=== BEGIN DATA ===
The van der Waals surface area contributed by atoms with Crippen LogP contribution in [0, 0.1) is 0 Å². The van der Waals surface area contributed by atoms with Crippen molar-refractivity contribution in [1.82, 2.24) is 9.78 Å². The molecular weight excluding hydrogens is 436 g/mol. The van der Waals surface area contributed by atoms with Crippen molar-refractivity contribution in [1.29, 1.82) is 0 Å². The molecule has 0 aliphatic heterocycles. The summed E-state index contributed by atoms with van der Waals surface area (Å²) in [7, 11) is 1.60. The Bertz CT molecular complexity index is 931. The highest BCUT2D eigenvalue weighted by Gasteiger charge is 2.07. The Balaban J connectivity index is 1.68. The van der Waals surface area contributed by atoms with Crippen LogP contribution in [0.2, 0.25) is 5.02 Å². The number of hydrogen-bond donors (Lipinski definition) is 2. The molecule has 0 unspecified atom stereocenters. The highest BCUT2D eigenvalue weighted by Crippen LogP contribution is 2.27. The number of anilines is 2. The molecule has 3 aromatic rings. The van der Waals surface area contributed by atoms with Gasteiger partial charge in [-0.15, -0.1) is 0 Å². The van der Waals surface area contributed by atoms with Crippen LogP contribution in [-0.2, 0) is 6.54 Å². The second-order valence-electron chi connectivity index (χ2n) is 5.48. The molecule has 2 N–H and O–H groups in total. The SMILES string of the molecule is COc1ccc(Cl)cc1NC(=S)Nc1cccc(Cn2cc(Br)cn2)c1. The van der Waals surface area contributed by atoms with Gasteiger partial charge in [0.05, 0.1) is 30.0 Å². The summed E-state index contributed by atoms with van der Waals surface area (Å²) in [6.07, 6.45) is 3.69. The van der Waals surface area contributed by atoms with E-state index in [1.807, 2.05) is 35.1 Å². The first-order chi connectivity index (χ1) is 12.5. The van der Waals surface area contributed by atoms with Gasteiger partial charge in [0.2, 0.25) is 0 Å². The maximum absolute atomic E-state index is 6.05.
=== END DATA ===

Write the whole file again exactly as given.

The van der Waals surface area contributed by atoms with Crippen LogP contribution in [0, 0.1) is 0 Å². The van der Waals surface area contributed by atoms with Crippen molar-refractivity contribution in [1.82, 2.24) is 9.78 Å². The molecular weight excluding hydrogens is 436 g/mol. The van der Waals surface area contributed by atoms with Crippen molar-refractivity contribution in [1.29, 1.82) is 0 Å². The molecule has 0 aliphatic heterocycles. The summed E-state index contributed by atoms with van der Waals surface area (Å²) in [7, 11) is 1.60. The Bertz CT molecular complexity index is 931. The highest BCUT2D eigenvalue weighted by Gasteiger charge is 2.07. The Balaban J connectivity index is 1.68. The van der Waals surface area contributed by atoms with Crippen LogP contribution in [0.2, 0.25) is 5.02 Å². The number of hydrogen-bond donors (Lipinski definition) is 2. The molecule has 0 unspecified atom stereocenters. The highest BCUT2D eigenvalue weighted by Crippen LogP contribution is 2.27. The number of anilines is 2. The molecule has 3 aromatic rings. The van der Waals surface area contributed by atoms with Gasteiger partial charge in [-0.15, -0.1) is 0 Å². The van der Waals surface area contributed by atoms with Crippen LogP contribution in [-0.2, 0) is 6.54 Å². The second-order valence-electron chi connectivity index (χ2n) is 5.48. The molecule has 2 N–H and O–H groups in total. The SMILES string of the molecule is COc1ccc(Cl)cc1NC(=S)Nc1cccc(Cn2cc(Br)cn2)c1. The van der Waals surface area contributed by atoms with Gasteiger partial charge in [0.05, 0.1) is 30.0 Å². The summed E-state index contributed by atoms with van der Waals surface area (Å²) in [6.07, 6.45) is 3.69. The van der Waals surface area contributed by atoms with E-state index in [1.807, 2.05) is 35.1 Å². The first-order chi connectivity index (χ1) is 12.5. The van der Waals surface area contributed by atoms with Gasteiger partial charge in [0.2, 0.25) is 0 Å². The maximum absolute atomic E-state index is 6.05.